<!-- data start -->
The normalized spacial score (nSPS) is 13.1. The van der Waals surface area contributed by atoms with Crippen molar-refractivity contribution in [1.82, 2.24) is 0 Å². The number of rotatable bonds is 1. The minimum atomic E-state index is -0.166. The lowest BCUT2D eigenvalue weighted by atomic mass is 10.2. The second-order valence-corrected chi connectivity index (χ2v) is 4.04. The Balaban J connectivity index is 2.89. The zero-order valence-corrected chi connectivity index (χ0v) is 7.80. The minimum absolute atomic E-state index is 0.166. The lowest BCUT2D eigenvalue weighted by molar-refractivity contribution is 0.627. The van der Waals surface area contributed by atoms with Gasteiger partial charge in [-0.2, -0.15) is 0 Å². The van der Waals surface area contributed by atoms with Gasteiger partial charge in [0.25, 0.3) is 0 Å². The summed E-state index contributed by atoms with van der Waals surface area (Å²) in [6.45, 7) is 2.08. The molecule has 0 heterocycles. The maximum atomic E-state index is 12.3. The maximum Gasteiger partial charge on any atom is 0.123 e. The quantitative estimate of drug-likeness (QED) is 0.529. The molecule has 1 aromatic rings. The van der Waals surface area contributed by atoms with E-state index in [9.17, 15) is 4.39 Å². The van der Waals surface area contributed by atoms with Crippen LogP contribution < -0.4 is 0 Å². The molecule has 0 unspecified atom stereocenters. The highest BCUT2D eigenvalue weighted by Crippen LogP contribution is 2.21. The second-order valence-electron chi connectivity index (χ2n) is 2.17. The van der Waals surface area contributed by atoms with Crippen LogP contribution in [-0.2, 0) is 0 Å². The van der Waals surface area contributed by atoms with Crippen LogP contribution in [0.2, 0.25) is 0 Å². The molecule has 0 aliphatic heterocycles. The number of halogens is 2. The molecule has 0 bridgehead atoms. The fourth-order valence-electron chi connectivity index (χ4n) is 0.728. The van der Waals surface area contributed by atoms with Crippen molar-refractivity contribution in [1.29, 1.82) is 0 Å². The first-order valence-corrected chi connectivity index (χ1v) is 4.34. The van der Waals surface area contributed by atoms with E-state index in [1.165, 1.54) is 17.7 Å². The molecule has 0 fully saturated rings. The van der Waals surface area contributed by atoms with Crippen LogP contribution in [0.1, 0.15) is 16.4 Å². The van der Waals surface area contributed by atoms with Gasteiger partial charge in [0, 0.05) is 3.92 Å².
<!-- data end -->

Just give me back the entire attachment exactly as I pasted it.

The normalized spacial score (nSPS) is 13.1. The van der Waals surface area contributed by atoms with Crippen molar-refractivity contribution in [1.82, 2.24) is 0 Å². The number of rotatable bonds is 1. The minimum atomic E-state index is -0.166. The lowest BCUT2D eigenvalue weighted by atomic mass is 10.2. The second-order valence-corrected chi connectivity index (χ2v) is 4.04. The Balaban J connectivity index is 2.89. The zero-order valence-corrected chi connectivity index (χ0v) is 7.80. The minimum absolute atomic E-state index is 0.166. The lowest BCUT2D eigenvalue weighted by molar-refractivity contribution is 0.627. The van der Waals surface area contributed by atoms with Gasteiger partial charge in [-0.2, -0.15) is 0 Å². The van der Waals surface area contributed by atoms with Gasteiger partial charge in [0.25, 0.3) is 0 Å². The summed E-state index contributed by atoms with van der Waals surface area (Å²) in [6.45, 7) is 2.08. The molecule has 0 heterocycles. The maximum atomic E-state index is 12.3. The maximum Gasteiger partial charge on any atom is 0.123 e. The quantitative estimate of drug-likeness (QED) is 0.529. The molecule has 1 aromatic rings. The van der Waals surface area contributed by atoms with E-state index in [9.17, 15) is 4.39 Å². The van der Waals surface area contributed by atoms with Crippen LogP contribution < -0.4 is 0 Å². The molecule has 0 unspecified atom stereocenters. The highest BCUT2D eigenvalue weighted by Crippen LogP contribution is 2.21. The second-order valence-electron chi connectivity index (χ2n) is 2.17. The van der Waals surface area contributed by atoms with Crippen LogP contribution in [-0.2, 0) is 0 Å². The van der Waals surface area contributed by atoms with Crippen LogP contribution in [0.2, 0.25) is 0 Å². The molecule has 0 aliphatic heterocycles. The number of halogens is 2. The molecule has 0 bridgehead atoms. The fourth-order valence-electron chi connectivity index (χ4n) is 0.728. The van der Waals surface area contributed by atoms with Crippen molar-refractivity contribution in [1.29, 1.82) is 0 Å². The first-order valence-corrected chi connectivity index (χ1v) is 4.34. The van der Waals surface area contributed by atoms with E-state index in [1.165, 1.54) is 17.7 Å². The molecule has 0 fully saturated rings. The van der Waals surface area contributed by atoms with Crippen LogP contribution in [0.1, 0.15) is 16.4 Å². The van der Waals surface area contributed by atoms with Gasteiger partial charge in [0, 0.05) is 3.92 Å².